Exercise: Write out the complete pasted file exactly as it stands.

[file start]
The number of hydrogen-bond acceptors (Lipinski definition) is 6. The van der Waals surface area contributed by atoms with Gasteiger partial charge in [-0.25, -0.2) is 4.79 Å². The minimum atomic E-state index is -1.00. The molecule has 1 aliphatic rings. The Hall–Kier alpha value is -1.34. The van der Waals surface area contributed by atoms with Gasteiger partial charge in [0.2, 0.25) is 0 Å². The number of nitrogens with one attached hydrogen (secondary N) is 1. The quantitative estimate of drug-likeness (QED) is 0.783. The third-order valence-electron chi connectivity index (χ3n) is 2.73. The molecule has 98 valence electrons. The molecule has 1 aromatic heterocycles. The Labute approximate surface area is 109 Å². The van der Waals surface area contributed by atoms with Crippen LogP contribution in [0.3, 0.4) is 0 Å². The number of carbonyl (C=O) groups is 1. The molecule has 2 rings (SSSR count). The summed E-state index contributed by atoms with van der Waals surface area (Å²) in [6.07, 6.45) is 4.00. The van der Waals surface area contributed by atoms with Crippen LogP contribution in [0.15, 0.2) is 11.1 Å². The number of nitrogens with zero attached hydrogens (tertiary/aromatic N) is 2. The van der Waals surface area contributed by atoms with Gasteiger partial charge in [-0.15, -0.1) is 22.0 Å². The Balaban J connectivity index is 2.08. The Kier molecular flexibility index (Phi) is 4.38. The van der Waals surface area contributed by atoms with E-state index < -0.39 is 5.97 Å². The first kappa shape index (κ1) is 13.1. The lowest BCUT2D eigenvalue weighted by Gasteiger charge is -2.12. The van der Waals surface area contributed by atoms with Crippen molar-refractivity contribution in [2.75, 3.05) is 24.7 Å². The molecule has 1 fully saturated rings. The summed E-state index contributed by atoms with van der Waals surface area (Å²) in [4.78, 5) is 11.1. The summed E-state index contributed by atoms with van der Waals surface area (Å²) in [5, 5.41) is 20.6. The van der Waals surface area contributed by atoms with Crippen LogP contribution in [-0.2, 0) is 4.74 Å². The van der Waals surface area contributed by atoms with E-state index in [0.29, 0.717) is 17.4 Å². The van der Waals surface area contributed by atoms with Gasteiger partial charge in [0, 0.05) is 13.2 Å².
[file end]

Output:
The number of hydrogen-bond acceptors (Lipinski definition) is 6. The van der Waals surface area contributed by atoms with Gasteiger partial charge in [-0.25, -0.2) is 4.79 Å². The minimum atomic E-state index is -1.00. The molecule has 1 aliphatic rings. The Hall–Kier alpha value is -1.34. The van der Waals surface area contributed by atoms with Gasteiger partial charge in [0.2, 0.25) is 0 Å². The number of nitrogens with one attached hydrogen (secondary N) is 1. The quantitative estimate of drug-likeness (QED) is 0.783. The third-order valence-electron chi connectivity index (χ3n) is 2.73. The molecule has 98 valence electrons. The molecule has 1 aromatic heterocycles. The Labute approximate surface area is 109 Å². The van der Waals surface area contributed by atoms with Crippen LogP contribution in [0.3, 0.4) is 0 Å². The number of carbonyl (C=O) groups is 1. The molecule has 2 rings (SSSR count). The summed E-state index contributed by atoms with van der Waals surface area (Å²) in [6.07, 6.45) is 4.00. The van der Waals surface area contributed by atoms with Crippen LogP contribution in [0.15, 0.2) is 11.1 Å². The number of nitrogens with zero attached hydrogens (tertiary/aromatic N) is 2. The van der Waals surface area contributed by atoms with Gasteiger partial charge in [-0.15, -0.1) is 22.0 Å². The Balaban J connectivity index is 2.08. The Kier molecular flexibility index (Phi) is 4.38. The van der Waals surface area contributed by atoms with E-state index < -0.39 is 5.97 Å². The first kappa shape index (κ1) is 13.1. The lowest BCUT2D eigenvalue weighted by Gasteiger charge is -2.12. The van der Waals surface area contributed by atoms with Crippen molar-refractivity contribution in [2.75, 3.05) is 24.7 Å². The molecule has 1 fully saturated rings. The summed E-state index contributed by atoms with van der Waals surface area (Å²) in [4.78, 5) is 11.1. The summed E-state index contributed by atoms with van der Waals surface area (Å²) in [5, 5.41) is 20.6. The van der Waals surface area contributed by atoms with Crippen LogP contribution in [-0.2, 0) is 4.74 Å². The van der Waals surface area contributed by atoms with E-state index in [0.29, 0.717) is 17.4 Å². The van der Waals surface area contributed by atoms with Gasteiger partial charge in [0, 0.05) is 13.2 Å².